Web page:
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Home / World / Elections in Belarus: Second Belarusian protester dies as UN sounds alarm

Elections in Belarus: Second Belarusian protester dies as UN sounds alarm



Police detain a man in Minsk, Belarus.  Photo: 12 August 2020

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EPA

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Belarusian police have been charged with using violence against protesters

A protester has died in Belarus in police custody, the second death since clashes with police broke out on Sunday over a controversial presidential election.

Officials say the cause of death of a 25-year-old man in Gomel is unclear. His mother says she had heart problems and was held for hours in a police van.

In Brest, police said they used live ammunition when attacked.

The UN has condemned the use of violence by authorities as protests continued for a fourth night.

UN High Commissioner for Human Rights Michelle Bachelet said police officers reported using excessive force, firing rubber bullets and water cannons, and also throwing stun grenades.

“Reports suggest that more [than] “Approximately 6,000 people have been arrested in the last three days, including staff perpetrators, as well as juveniles, suggesting a trend of mass arrests in clear violation of international human rights standards,”

; Ms Bachelet said in a statement. .

“Even more worrying are the reports of ill-treatment during and after detention,” she added, calling for the release of all those who have been illegally detained.

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Media titleA BBC team in Minsk encountered violent scenes Monday night

At least 200 protesters were injured, some seriously. A BBC crew was also attacked by police on Tuesday evening.

The Belarusian Interior Ministry had earlier said a demonstrator had died when an explosive device was detonated in the capital, Minsk, on Monday.

On Wednesday evening, more clashes were reported as protesters were marching back to Minsk and other Belarusian cities. The numbers on the street seem to be smaller than during the previous nights.

The protests erupted hours after Belarussian leader Alexander Lukashenko, who has been in power since 1994, was declared the winner of Sunday’s vote, which was condemned by the EU as “neither free nor fair”.

The main opposition rival, Svetlana Tikhanovskaya, was briefly held before fleeing to neighboring Lithuania.

What is known about the death of the protester in Gomel?

A 25-year-old man died Wednesday in the southeastern city, Belarus’ Investigative Committee was quoted as saying by the Belta news agency.

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Women in Minsk rallied Wednesday in support of detained protesters

The committee said the man was arrested Sunday and later sentenced to 10 days in prison for participating in an illegal protest.

He was taken to hospital when he began to feel unwell – but later died, the committee said. The incident is being investigated.

The mother of the protester told Radio Free Europe that her son had not taken part in any protest and was arrested while he was going to see his girlfriend.

How has the world reacted?

Mr Lukashenko won 80% of the vote Sunday, according to election officials, but there were widespread allegations of vote rigging.

EU foreign policy chief Josep Borrell said Belarusians had shown “a desire for democratic change” in the election campaign.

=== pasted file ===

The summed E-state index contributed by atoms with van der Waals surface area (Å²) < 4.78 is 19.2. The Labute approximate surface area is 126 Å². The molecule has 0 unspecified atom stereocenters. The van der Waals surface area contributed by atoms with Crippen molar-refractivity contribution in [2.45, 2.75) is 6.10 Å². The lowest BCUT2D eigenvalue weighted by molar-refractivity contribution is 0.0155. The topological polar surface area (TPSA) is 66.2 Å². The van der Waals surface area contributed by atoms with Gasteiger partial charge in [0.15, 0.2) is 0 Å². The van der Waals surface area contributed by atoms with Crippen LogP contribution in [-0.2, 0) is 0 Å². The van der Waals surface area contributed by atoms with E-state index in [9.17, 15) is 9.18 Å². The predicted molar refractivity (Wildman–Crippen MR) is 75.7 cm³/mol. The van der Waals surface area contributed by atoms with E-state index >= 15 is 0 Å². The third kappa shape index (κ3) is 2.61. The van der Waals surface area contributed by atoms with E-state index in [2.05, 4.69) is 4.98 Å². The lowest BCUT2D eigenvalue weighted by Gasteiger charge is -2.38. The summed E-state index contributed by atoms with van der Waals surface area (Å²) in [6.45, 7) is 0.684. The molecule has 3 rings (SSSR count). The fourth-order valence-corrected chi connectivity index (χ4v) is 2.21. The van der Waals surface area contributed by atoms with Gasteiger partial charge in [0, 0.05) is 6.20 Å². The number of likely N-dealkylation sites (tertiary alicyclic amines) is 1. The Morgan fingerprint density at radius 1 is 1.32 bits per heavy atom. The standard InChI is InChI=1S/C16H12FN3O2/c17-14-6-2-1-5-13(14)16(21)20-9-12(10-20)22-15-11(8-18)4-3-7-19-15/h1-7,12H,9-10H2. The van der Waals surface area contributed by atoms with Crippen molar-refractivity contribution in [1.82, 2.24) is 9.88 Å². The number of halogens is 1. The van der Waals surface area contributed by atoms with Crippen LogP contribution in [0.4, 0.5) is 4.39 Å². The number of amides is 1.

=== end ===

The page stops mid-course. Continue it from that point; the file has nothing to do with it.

• How the protests shook the elections

Sweden’s foreign minister said EU foreign ministers would meet on Friday to discuss imposing sanctions on Belarus.

Lithuania, Poland and Latvia said they were ready to mediate, provided Belarussian authorities stop violence against protesters, release detained demonstrators and form a national council with members of civil society. They warned that the alternative was sanctions.

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Alexander Lukashenko has been in power since 1994

U.S. Secretary of State Mike Pompeo acknowledged that the vote “was not free and fair,” adding that people “should be given the freedoms they demand.”

Meanwhile, Russian President Vladimir Putin earlier congratulated Mr Lukashenko on his victory, despite friction over allegations of a Russian conspiracy that Mr Lukashenko has tried to link to the opposition.

The leaders of China, Kazakhstan, Uzbekistan, Moldova and Azerbaijan have sent messages of support.

Has anything happened to the opposition?

When Ms. Tikhanovskaya, 37, went to the election committee Monday evening to complain about the results that gave her only 10% of the vote, she was held in custody for seven hours. On Tuesday morning she had arrived in Lithuania.

She was a stay-at-home mother until she entered the race after her husband was arrested and blocked from voting.

She was one of three women who rallied their resources to lead the opposition. Veronika Tsepkalo left Belarus on election day and Maria Kolesnikova remains in Belarus.

According to an associate, Ms Tikhanovskaya had been escorted out of the country by authorities as part of an agreement to allow the release of her campaign manager.

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Media titleSvetlana Tikhanovskaya: “No life is worth what is happening now”

A second video appeared later that appears to have been made during her detention. The images show her, her head down, nervously reading from a script as she urges her supporters to “obey the law” and stay away from street protests.

Ahead of Sunday’s election, crowds rallied in opposition rallies, with Belarusians partly angry at the Lukashenko government’s response to the coronavirus.

The president has downplayed the blast, advising citizens to drink vodka and use saunas to fight the disease.


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